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What the Republican candidates have said on the war in Ukraine

Wednesday 6 December 2023 14:30 , Gustaf Kilander and Ariana Baio

As President Joe Biden likes to remind anyone who will listen, “This is not your grandfather’s Republican Party”.

That has never been more evident than when examining the way the 2024 Republican presidential candidates approach the topic of Ukraine.

Support for Ukraine is dividing the GOP field. Several candidates believe the US should continue to support the war effort – a stance that adheres to more traditional Republican foreign policy beliefs.

For years, leaders in the GOP like George W Bush sounded alarms about Russia and supported Nato membership for Ukraine.

But in more recent years, notably under former president Donald Trump, modern conservatives have embraced isolationism.

A number of other Republican candidates, including Mr Trump – the current frontrunner, have expressed support for this.

This is a rundown of what the GOP presidential candidates have said about Ukraine.

Poll shows Donald Trump dominating GOP field as rivals sputter

Wednesday 6 December 2023 14:00 , John Bowden

Ahead of the fourth GOP debate in Alabama, Donald Trump is in his most comfortable polling position yet.

The ex-president remains atop the GOP field in a major way, having consolidated support from six in 10 Republican voters nationally according to a NewsNation/Decision Desk HQ poll released on Monday. Though Mr Trump will not appear this Wednesday for the debate held by NewsNation alongside his GOP fellows, his decision to skip the 2023-24 debate cycle appears to not have hurt his chances in the slightest.

Indeed, the poll shows few pieces of good news for his opponents. Mr DeSantis and Ms Haley are statistically tied, at 11 and 10 per cent respectively, while the former president’s base of support appears to trust him more on the most important issues to voters this year, including the economy.

Mr DeSantis, who has seen his campaign flagging for months, remains the second choice of a much wider segment of the party than any other candidate. But even that suggests that his base is more closely aligned with Mr Trump’s, and suggests that the former president’s support could surge even higher were the Florida governor to drop out.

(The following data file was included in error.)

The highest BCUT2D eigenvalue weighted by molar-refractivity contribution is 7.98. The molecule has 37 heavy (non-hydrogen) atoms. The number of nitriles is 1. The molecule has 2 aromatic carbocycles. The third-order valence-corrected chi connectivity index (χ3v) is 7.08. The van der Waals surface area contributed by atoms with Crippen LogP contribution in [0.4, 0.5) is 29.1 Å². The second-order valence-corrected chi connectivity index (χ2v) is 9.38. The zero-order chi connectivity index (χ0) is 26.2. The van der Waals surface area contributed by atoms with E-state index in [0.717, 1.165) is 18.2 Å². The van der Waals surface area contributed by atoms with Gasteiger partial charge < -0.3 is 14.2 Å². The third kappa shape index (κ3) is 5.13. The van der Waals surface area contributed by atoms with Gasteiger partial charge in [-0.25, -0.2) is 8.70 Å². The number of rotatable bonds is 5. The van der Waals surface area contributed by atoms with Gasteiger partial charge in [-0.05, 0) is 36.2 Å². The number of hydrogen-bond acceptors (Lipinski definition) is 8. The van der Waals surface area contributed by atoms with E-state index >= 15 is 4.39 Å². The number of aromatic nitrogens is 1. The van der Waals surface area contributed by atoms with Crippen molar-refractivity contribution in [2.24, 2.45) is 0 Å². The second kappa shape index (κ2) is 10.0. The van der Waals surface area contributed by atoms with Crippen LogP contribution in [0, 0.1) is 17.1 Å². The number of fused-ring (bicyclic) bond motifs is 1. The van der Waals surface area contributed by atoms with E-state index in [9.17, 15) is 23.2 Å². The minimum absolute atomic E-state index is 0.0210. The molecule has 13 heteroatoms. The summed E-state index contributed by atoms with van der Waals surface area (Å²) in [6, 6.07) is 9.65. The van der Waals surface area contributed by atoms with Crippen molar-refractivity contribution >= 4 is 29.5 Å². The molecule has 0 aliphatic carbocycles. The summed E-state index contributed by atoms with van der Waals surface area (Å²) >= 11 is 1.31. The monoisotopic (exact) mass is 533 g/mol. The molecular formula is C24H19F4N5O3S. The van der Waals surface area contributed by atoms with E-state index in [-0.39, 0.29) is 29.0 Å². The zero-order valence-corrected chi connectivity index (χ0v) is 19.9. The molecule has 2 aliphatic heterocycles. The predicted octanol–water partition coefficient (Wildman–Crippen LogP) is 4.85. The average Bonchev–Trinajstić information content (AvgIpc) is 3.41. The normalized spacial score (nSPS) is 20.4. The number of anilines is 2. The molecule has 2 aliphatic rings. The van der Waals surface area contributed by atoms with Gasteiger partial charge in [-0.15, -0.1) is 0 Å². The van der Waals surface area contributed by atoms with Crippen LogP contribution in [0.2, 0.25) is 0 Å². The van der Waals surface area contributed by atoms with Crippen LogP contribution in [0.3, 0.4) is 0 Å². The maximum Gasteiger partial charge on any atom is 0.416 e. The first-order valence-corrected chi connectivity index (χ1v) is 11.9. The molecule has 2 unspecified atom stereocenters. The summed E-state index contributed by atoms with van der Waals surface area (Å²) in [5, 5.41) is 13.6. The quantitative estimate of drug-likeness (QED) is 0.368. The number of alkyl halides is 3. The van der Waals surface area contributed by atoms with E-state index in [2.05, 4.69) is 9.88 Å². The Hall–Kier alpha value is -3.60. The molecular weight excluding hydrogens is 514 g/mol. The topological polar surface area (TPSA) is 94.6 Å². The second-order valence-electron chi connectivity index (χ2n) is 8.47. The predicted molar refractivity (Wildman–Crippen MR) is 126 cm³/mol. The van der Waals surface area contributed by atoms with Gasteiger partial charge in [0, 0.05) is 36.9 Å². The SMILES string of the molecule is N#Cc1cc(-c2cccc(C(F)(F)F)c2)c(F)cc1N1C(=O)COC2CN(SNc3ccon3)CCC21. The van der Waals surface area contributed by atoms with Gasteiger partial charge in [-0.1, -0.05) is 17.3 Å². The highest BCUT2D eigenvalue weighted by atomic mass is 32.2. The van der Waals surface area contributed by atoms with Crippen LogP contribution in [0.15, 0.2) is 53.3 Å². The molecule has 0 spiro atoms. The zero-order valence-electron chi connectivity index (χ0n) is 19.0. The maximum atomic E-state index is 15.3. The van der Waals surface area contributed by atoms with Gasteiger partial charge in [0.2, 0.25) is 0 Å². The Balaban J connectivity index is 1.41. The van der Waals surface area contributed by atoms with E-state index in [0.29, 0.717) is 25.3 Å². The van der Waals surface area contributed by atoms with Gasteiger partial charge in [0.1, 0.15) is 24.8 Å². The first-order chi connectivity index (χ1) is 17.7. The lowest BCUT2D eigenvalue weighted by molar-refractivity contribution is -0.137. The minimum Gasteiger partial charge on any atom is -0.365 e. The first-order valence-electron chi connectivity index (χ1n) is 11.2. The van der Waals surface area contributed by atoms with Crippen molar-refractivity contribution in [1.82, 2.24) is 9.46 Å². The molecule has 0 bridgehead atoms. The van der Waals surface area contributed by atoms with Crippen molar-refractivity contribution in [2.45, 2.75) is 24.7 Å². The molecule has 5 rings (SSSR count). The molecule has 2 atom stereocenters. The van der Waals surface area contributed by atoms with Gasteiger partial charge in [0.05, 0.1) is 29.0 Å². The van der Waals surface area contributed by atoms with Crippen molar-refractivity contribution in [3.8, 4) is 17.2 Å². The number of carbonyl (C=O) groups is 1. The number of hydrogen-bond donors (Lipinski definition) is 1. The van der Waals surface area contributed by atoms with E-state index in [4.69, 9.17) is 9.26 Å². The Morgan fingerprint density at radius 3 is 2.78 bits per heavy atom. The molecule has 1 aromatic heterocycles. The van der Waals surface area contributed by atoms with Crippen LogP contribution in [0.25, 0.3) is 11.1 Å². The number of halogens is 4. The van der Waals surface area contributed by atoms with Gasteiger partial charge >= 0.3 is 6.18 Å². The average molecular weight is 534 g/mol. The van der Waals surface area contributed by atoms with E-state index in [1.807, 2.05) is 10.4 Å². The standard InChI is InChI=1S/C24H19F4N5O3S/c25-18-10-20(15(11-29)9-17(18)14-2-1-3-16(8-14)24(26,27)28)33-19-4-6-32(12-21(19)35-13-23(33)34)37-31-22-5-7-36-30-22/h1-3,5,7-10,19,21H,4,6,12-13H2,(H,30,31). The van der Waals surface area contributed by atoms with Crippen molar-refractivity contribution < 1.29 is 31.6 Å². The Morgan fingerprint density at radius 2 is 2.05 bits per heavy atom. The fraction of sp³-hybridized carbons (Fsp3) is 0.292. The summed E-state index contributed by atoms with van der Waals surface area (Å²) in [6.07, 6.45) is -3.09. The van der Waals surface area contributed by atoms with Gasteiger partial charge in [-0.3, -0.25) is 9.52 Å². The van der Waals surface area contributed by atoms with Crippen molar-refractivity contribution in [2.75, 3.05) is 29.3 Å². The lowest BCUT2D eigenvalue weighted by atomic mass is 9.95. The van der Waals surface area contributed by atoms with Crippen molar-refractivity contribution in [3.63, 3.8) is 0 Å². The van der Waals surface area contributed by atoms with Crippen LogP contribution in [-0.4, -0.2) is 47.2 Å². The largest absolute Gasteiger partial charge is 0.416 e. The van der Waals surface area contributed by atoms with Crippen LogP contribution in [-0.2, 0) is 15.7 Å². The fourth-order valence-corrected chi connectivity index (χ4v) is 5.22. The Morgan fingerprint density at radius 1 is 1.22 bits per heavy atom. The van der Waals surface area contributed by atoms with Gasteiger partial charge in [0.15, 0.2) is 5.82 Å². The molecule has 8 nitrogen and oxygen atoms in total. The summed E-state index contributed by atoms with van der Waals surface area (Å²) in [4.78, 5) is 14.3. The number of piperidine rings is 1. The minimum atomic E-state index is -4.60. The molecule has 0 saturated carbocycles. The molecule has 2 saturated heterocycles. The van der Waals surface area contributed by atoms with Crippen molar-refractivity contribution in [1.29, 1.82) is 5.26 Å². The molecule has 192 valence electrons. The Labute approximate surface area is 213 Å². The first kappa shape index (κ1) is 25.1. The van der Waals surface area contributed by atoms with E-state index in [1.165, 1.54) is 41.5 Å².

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Republican 2024 candidates are walking the abortion line. One question is throwing them off balance

Wednesday 6 December 2023 13:30 , Ariana Baio

The 2024 Republican candidates for president have an abortion problem.

At every campaign stop, town hall, debate and interview the elephant in the room manages to creep its way into the dialogue – how should a potential president approach the legality of abortion at the federal level, if at all?

For decades, the ideal GOP candidate would state their pro-life stance and disagree with the landmark Supreme Court case Roe v Wade to earn a gold star and potential endorsements.

But since the fall of Roe last year, the issue of abortion has become increasingly complicated and voters have made it clear they’re looking for a candidate who can take a nuanced approach to the subject.

Across the board, polling shows that most Americans believe abortion should be legal in most or all cases in the first trimester, regardless of party lines. Simultaneously, the same majority of voters also believe abortions should be illegal in the third trimester.

Yet, when candidates are confronted with the issue, many display an obvious struggle to remain loyal to the Republican party’s long-held belief while extending a compromising hand to the rest of the country.

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A network still seeking an audience

Wednesday 6 December 2023 13:00 , David Bauder

The debate is to air from 8 to 10 p.m. ET and will also be shown on the CW network, which like NewsNation is owned by the Nexstar Media Group. The CW will show it live in the eastern half of the country, and tape-delayed out West.

NewsNation took over for the old WGN America network in late 2020 and has tried to establish itself with personalities who made names for themselves elsewhere: Chris Cuomo from CNN, Dan Abrams of ABC News, Ashleigh Banfield from MSNBC and former Fox News host Leland Vittert.

Ratings suggest it’s still looking for an audience — and has a way to go. NewsNation averaged 99,000 viewers in prime time in November, compared to Fox News Channel’s 1.73 million, MSNBC’s 1.14 million, CNN’s 540,000 and Newsmax’s 207,000, the Nielsen company said.

The network bills itself as an unbiased alternative to competitors with more hardened partisan images. Abrams told the Hollywood Reporter that NewsNation’s sweet spot is the “marginalized moderate majority who don’t want hyper-partisan outlets.”

Critics, like the liberal media watchdog Media Matters, suggest NewsNation leans more right than down the middle. A Daily Beast writer who watched the network for a week this fall, Joe Berkowitz, had a similar view, writing that “left-leaning voices are heard on NewsNation rarely, briefly and cursorily — as if to tick a box.”